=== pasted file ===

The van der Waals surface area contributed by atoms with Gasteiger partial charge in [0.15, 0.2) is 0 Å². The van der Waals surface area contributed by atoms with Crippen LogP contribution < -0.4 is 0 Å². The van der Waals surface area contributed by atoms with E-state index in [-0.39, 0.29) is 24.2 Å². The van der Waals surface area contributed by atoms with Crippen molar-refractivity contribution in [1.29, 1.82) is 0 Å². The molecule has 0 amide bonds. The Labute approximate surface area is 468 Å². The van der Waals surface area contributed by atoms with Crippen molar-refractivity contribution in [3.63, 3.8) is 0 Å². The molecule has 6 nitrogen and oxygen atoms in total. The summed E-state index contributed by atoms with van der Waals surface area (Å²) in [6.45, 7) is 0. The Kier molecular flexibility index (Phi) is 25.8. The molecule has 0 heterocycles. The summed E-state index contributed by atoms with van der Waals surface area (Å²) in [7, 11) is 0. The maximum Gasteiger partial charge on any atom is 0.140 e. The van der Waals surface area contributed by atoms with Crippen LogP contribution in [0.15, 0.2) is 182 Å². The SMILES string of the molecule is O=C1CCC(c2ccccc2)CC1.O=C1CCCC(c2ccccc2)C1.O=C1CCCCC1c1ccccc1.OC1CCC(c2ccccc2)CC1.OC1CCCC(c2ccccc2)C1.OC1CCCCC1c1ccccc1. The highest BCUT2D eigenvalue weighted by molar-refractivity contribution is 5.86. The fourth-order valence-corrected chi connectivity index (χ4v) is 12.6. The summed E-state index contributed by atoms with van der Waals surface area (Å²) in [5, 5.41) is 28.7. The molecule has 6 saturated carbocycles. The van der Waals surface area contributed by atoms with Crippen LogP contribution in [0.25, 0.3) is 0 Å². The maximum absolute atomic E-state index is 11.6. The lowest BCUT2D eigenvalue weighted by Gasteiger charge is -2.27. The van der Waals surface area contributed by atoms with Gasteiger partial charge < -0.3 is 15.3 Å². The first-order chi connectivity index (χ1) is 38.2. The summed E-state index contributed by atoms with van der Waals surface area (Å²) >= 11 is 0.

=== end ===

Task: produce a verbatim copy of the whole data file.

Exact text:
The van der Waals surface area contributed by atoms with Gasteiger partial charge in [0.15, 0.2) is 0 Å². The van der Waals surface area contributed by atoms with Crippen LogP contribution < -0.4 is 0 Å². The van der Waals surface area contributed by atoms with E-state index in [-0.39, 0.29) is 24.2 Å². The van der Waals surface area contributed by atoms with Crippen molar-refractivity contribution in [1.29, 1.82) is 0 Å². The molecule has 0 amide bonds. The Labute approximate surface area is 468 Å². The van der Waals surface area contributed by atoms with Crippen molar-refractivity contribution in [3.63, 3.8) is 0 Å². The molecule has 6 nitrogen and oxygen atoms in total. The summed E-state index contributed by atoms with van der Waals surface area (Å²) in [6.45, 7) is 0. The Kier molecular flexibility index (Phi) is 25.8. The molecule has 0 heterocycles. The summed E-state index contributed by atoms with van der Waals surface area (Å²) in [7, 11) is 0. The maximum Gasteiger partial charge on any atom is 0.140 e. The van der Waals surface area contributed by atoms with Crippen LogP contribution in [0.15, 0.2) is 182 Å². The SMILES string of the molecule is O=C1CCC(c2ccccc2)CC1.O=C1CCCC(c2ccccc2)C1.O=C1CCCCC1c1ccccc1.OC1CCC(c2ccccc2)CC1.OC1CCCC(c2ccccc2)C1.OC1CCCCC1c1ccccc1. The highest BCUT2D eigenvalue weighted by molar-refractivity contribution is 5.86. The fourth-order valence-corrected chi connectivity index (χ4v) is 12.6. The summed E-state index contributed by atoms with van der Waals surface area (Å²) in [5, 5.41) is 28.7. The molecule has 6 saturated carbocycles. The van der Waals surface area contributed by atoms with Crippen LogP contribution in [0.25, 0.3) is 0 Å². The maximum absolute atomic E-state index is 11.6. The lowest BCUT2D eigenvalue weighted by Gasteiger charge is -2.27. The van der Waals surface area contributed by atoms with Gasteiger partial charge < -0.3 is 15.3 Å². The first-order chi connectivity index (χ1) is 38.2. The summed E-state index contributed by atoms with van der Waals surface area (Å²) >= 11 is 0.